CEO's Blog


YBhg Dato’ Dr Mohd Nazlee Kamal CEO of BiotechCorp

In Malaysia, and perhaps also true in numerous other countries, the uncertainty of the future looms large over many biotechnology and life sciences graduates as they begin to enter the workforce. Armed with hard-earned degrees and diplomas, what they lack in real working experience are made up with motivation and enthusiasm.

Yet, too many of these young graduates have heard, “You are over qualified or there are too many other graduates”, or perhaps “You do not have enough experience!” and the list goes on. They are young, they have the energy, and they are certainly very creative and highly-educated. As I reckon, could there be insufficient job opportunities to cater to these young graduates? Or could there be other underlying reasons? Nevertheless, something must be done to address the problem of employability.

In the context of human capital development, the National Biotechnology Policy (NBP) has outlined core strategies that is crucial for the advancement of the bio-based industry workforce. In fact, one of the key performance parameters used for tracking the progress of the NBP itself is the number of knowledge job created from biotechnology. What BiotechCorp has put in place under the phases of “Capacity Building” and “Science to Business” were focused mainly on developing local talent. The overall approach was aimed at bridging the gap between the supply of life sciences and biotechnology graduates from local universities and matching it with demand from the bio-based industry.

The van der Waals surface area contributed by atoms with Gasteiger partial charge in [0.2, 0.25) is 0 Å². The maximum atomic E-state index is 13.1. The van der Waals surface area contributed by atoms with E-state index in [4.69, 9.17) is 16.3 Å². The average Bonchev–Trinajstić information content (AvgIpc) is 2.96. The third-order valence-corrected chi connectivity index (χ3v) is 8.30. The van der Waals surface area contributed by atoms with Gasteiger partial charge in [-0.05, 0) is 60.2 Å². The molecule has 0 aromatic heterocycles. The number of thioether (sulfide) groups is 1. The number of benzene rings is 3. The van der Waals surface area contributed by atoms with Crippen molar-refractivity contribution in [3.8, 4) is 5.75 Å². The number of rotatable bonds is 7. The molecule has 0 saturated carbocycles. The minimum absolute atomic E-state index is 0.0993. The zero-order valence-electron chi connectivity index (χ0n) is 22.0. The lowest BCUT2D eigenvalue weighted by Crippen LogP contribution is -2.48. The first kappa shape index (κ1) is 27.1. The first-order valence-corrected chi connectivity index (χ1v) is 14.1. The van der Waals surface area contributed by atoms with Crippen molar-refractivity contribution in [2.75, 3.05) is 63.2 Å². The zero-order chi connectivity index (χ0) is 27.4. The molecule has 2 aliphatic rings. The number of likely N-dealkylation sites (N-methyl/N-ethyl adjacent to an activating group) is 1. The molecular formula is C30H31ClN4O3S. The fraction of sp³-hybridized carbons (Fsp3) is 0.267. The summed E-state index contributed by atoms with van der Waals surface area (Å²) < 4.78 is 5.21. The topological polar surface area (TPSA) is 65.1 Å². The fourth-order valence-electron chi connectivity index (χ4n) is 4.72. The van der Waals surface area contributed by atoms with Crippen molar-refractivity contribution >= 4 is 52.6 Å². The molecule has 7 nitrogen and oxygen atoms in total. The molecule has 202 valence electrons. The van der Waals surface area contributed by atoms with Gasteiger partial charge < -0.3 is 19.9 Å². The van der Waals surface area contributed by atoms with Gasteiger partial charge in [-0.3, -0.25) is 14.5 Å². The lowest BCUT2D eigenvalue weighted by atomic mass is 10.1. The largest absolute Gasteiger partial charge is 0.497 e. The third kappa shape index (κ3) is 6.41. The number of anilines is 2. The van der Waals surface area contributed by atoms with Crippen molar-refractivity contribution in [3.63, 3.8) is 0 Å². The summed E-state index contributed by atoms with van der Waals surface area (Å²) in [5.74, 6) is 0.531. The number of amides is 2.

For example, the Biotechnology Executive Special Training (BeST) Programme are designed to cover the employability aspects of our young graduates by means of equipping them with basic knowledge of real life industry experience. Combining classroom, laboratory and on-the-job training, the six months dedicated programme prepares graduates for entry level positions in biotechnology and life sciences companies, making them more ready in entering the workforce. From 2007 to 2014, a total of 1,926 graduates were trained; with the support coming from 9 public and 5 private universities. More enhancement to the BesT programme are already in the pipeline.

I believe by strengthening the value creation component of the bio-based industry that focuses on the creation of value-added activities, processes and products along the economic value chain, jobs would naturally follow.

In the United States for instance, dedicated biotechnology training funds are allocated as a means to help the unemployed. In 2010, approximately US$20 million was devoted to biotechnology training for displaced workers, including US$5 million for BioOhio in Columbus, Ohio, and another US$5 million for a group of southern California institutions that includes San Diego State University.

The UK Biotechnology and Biological Sciences Research Council (BBSRC) is constantly promoting multiple strands of biotechnology education, which include promoting specialized skills set relevant to a particular sub-field; and thus fostering ‘generic’ or soft skills development such as programme management and supporting placement of biotech-trained PhD fellows in government and, eventually, industry positions.

Across the European Union, efforts are being taken to address the challenge of establishing a common platform and training standards for biotech graduates. The outcome is then applied across borders, ensuring standardisation in different nations and institutions. With this framework put in placed, employers know what to expect from prospective employees, and students will have a clearer idea of which courses are best and how they will be received by industry.